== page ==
Performed by: Aonghus Og McAnally
Directed by: Bryan Burroughs.
THEATRE UPSTAIRS @
Lannigan's, Eden Quay - 086 244 9511.
Lunchtime only 1pm until Saturday, 3rd November.
"After 3 long months on the road, Fight Night now enters its
final week, playing lunchtimes at Theatre Upstairs, 1pm daily
until Saturday. This is your last ever chance to see the
show in Dublin. Come see for yourself what all
the hype is about."
Reviewed by Seamus Gallagher.
Gavin Kostick's script makes us laugh, its beautifully written moments of tenderness move us, and most of all it keeps us waiting for what happens next. It convinces us of the reality of the life unfolding before us. Although I have little interest in boxing Fight Night brought me effortlessly into the world of Dan Junior and his father (Dan Senior) for whom boxing is everything. Although firmly set in that world, the play is of course about much more than boxing. That "much more" begins with the birth of Dan Junior's son who, significantly for this family, is not named Dan. The arrival of Jordan into Dan Junior's life brings him back to boxing, back to his moment of failure six years previously, and back to his conflict with his father with whom he hasn't spoken since that moment. Becoming a father brings Dan Junior face to face with Dan Senior in a struggle for which boxing is a perfect metaphor.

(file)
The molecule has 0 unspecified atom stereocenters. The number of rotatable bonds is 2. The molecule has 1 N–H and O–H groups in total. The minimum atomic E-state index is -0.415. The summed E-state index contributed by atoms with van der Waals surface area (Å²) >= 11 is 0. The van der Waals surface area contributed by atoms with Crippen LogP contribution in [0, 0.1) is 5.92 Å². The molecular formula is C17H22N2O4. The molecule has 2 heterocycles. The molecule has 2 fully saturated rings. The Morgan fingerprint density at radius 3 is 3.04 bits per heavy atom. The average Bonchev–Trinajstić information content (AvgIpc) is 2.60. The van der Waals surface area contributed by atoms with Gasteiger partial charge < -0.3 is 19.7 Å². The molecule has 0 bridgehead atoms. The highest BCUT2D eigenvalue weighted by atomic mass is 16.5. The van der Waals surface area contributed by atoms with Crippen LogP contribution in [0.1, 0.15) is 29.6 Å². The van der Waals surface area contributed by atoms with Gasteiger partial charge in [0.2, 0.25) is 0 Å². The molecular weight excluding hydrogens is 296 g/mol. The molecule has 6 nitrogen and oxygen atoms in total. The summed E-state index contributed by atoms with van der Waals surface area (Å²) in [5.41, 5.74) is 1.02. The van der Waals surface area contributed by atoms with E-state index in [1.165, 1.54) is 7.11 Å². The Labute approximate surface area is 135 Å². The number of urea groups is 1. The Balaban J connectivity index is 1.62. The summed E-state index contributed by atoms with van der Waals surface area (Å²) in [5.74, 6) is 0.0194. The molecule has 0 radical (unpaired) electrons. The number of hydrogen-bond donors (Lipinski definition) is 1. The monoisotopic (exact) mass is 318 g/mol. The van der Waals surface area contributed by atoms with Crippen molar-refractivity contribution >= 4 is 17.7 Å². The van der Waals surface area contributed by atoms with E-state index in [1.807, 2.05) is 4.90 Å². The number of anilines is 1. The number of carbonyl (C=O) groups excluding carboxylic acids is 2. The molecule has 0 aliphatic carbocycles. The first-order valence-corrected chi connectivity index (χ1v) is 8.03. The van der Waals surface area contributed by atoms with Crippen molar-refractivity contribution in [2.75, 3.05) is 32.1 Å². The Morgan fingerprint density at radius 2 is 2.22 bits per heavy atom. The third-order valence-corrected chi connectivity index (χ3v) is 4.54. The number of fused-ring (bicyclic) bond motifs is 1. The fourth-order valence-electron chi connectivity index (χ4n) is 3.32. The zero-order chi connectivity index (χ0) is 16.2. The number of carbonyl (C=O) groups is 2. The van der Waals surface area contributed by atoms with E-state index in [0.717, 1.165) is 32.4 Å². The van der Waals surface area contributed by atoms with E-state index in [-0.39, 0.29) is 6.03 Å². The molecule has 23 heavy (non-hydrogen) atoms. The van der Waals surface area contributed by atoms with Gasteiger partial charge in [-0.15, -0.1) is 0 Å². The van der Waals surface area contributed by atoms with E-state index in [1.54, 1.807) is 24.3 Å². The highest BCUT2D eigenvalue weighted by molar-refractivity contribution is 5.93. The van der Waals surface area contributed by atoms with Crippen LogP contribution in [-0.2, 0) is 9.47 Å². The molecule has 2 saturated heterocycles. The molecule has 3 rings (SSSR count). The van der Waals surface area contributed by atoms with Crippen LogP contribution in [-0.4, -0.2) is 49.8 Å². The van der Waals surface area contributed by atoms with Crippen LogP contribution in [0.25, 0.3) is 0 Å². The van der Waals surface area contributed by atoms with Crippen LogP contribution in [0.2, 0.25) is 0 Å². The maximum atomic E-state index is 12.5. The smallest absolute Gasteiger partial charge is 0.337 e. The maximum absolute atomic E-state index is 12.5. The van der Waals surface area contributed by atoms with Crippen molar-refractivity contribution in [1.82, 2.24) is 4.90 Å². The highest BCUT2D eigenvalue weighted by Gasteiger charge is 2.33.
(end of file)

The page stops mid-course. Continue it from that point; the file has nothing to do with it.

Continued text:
The only actor on the stage is Aonghus Og McAnally. In his podcasts for Rise Productions (the first podcast went out a year ago today, coincidentally) he speaks about the intense physical preparation he undertook for this play and from the moment the lights come up we can see what he is taking about. He skips, shadow boxes, uses weights, does press-ups throughout the entire play - while delivering his lines. The fast physical work of a boxer sets the pace of the play and this is contrasted with moments of intense stillness.
In one of these moments Aonghus Og plays both Dan Junior and his partner Michelle, as they work through the emotional climax of their relationship. A simple change of body stance with a slight shift in lighting indicates that they are talking in her car one moment and sitting up in bed the next, while a subtle facial gesture enables him to move effortlessly into the character of Dan Senior. Throughout the play, he keeps the stage alive with these characters allowing us to feel their pain, their frustrations and their hopes.
The intimacy of the venue helps bring out all these things in Fight Night. In the ring there is nowhere to hide and on this sparse stage, Dan Junior cannot hide from the audience which he addresses directly throughout the play, any more than he can hide from himself.
This is a brilliant show from Rise Productions and I look forward to their next play, Two//Stroke, which is currently in development.
I also look forward to my next visit to Theatre Upstairs @ Lannigans, a vibrant venue founded by Karl Shiels, Andy Cummins and Paul Walker. I won't have to wait long: Donal O Kelly's Alliliu Fionnuala kicks off there on Monday next, 5 November.
In the meantime, there are two performances of Fight Night before Aonghus Og hangs up his gloves: Friday 2nd and Saturday 3rd November at 1pm. Be there.
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